Egyptian captains began to trade forthe many wonders ol Punt. They loaded their ships with
© Mark Twain Media, Inc., Publishers

Egypt and the Middle East

Queen Hatshepsut: The Woman Who, Was Pharaoh

myrrh trees used for incense, beautiful black ebony wood, ivory, gold, and eye cosmetics.
The Egyptians were also interested in the many exotic animals found In Punt. On the return
journey, one of the Egyptian ships must have looked like Noah's Ark. On it the Egyptians
loaded giraffes, hippopotami, apes, monkeys, and greyhounds.
Hatshepsut proved to be an able ruierfor 20 years. By avoiding war where she could,
she gave Egypt a breathing space in which it could recover Its strength. Yet her position on
the throne was not secure. As a woman, Egyptian law said that she technically could riot
rule as pharaoh. She tried to encourage her people to believe that she was a legitimate
pharaoh by disguising her gender. She adopted the ceremonial false beard and masculine
dress of male pharaohs. In some of her inscriptions she even calls herself "His Majesty." As
Thutmose III, who had been declared pharaoh before Hatshepsut seized the throne, grew
into manhood, his impatience and resentment toward the strong-willed woman Increased,
Finally, he gathered the supporters that he needed and overthrew the queen. We do not
know the details of this event, but it is likely that Hatshepsut was killed as a result.
Thutmose III tried to undo all that his mother had accomplished^ He abandoned
peaceful relations with neighboring countries and launched attacks Into Nubia and Palestine. He also destroyed Hatshepsut's statues and erased her name from all the temples and
monuments that she had constructed during her reign.

Discussion
1. How did Hatshepsut try to make herself acceptable as pharaoh?
2. What conclusions can you draw about Hatshepsut's personality?
3. How did Hatshepsut strengthen the power of the Middle Kingdom?

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1. Who was the son of Hatshepsut?- -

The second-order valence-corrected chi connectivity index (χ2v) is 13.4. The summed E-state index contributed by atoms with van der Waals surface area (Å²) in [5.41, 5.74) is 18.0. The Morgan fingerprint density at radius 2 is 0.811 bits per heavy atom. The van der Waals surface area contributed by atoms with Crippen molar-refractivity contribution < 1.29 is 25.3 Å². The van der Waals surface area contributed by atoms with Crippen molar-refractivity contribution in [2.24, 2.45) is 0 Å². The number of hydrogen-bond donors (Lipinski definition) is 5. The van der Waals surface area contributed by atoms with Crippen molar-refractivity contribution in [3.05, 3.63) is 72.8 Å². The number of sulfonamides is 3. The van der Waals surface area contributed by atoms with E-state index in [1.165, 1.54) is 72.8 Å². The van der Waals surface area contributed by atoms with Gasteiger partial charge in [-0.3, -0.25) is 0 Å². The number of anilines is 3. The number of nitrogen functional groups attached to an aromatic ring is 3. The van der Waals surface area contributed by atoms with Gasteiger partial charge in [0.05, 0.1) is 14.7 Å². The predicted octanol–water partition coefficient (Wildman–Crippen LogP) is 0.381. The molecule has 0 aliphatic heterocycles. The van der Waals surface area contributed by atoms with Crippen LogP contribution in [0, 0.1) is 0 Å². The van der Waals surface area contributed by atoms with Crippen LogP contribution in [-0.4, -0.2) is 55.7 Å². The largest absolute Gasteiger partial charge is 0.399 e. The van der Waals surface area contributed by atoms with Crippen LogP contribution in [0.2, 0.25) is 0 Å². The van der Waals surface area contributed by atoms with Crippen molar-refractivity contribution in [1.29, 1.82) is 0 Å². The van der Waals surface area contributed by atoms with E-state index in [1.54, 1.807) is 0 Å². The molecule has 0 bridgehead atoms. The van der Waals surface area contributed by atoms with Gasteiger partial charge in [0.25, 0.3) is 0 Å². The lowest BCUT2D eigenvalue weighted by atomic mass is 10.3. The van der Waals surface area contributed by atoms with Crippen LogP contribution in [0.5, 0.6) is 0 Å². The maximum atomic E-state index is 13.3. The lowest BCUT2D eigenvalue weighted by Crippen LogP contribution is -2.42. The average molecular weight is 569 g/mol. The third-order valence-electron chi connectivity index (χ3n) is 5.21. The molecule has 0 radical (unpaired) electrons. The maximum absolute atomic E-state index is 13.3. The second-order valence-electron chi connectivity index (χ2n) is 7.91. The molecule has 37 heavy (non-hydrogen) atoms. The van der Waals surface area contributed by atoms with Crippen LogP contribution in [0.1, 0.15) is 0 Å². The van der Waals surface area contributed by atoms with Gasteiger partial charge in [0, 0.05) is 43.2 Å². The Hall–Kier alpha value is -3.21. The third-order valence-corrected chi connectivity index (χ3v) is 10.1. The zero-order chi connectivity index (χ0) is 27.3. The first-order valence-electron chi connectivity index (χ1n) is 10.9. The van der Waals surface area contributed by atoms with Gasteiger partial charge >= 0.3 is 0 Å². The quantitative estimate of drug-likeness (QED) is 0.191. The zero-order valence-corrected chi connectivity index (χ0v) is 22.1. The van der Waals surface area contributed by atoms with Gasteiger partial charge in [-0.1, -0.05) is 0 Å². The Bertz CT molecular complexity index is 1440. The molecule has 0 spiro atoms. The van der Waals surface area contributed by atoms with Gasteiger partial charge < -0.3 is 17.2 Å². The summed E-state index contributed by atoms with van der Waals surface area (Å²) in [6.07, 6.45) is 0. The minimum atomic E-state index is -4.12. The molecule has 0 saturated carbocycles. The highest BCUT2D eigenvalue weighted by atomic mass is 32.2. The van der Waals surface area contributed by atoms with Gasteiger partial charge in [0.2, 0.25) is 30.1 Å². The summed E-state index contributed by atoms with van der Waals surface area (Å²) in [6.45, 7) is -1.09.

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2. How did Hatshepsut break with trajditiop?',- - .

3. What is remarkable about Deir-el-Bahrl? - .

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4. How did Hatshepsut try to keep grave* rp|)t?^r^7ffjm fiir tomb?
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5. Who designed Hatshepsut's temple?

6. Why did Hatshepsut deface his tomb?

7. How did Hatshepsut help to restore Egypt to its f ormer wealth?

8. What did the trading expedition to Punt bring back?

9. How long did Hatshepsut rule?

10. Why was her position as pharaoh Insecure?

© Mark Twain Media, Inc., Publishers

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Egypt and the Middle East

The Glories of Egypt: T h l P y r a n i i d i t e d K^^

THE GLORIES OF EGYPT:
THE PYRAMIDS AND
THE SPHINX
"5

Ask the average person •today-io:
name three things about artcierft- Egyptp
and they will probably answer "pyramids)
the Sphinx, and mummies." If asked whyf
the Egyptians erected the colossal'pyra-;
mids and the Sphinx and mumraified;the:bodies of the dead, they might give:.agood answer. But if asked how it . was
done, they will be stumped because .W6-can only guess about their methodSv .r. • The Egyptians were strong believers- in life after death. They believed -a.complete body was needed to house the Fiineral .barges transport the body of the pharaoh to
sou!, or
so they developed a process Ws pyramid-by way of a canal that branches off from
to keep the body preserved. The b o d i e s . . - : - .
• .
of the wealthier Egyptians were taken to the City of the Dead, where those trained in the
procedure turned the body into a mummy. Those who knew the secret were not going to
reveal their methods in writing because they did not want competition. The procedure was
rather gruesome, and we have a good idea of how it was done, but the chemicals used to
preserve the mummy remain a mystery. We know it was a long process because the time
between death and burial was 70 days.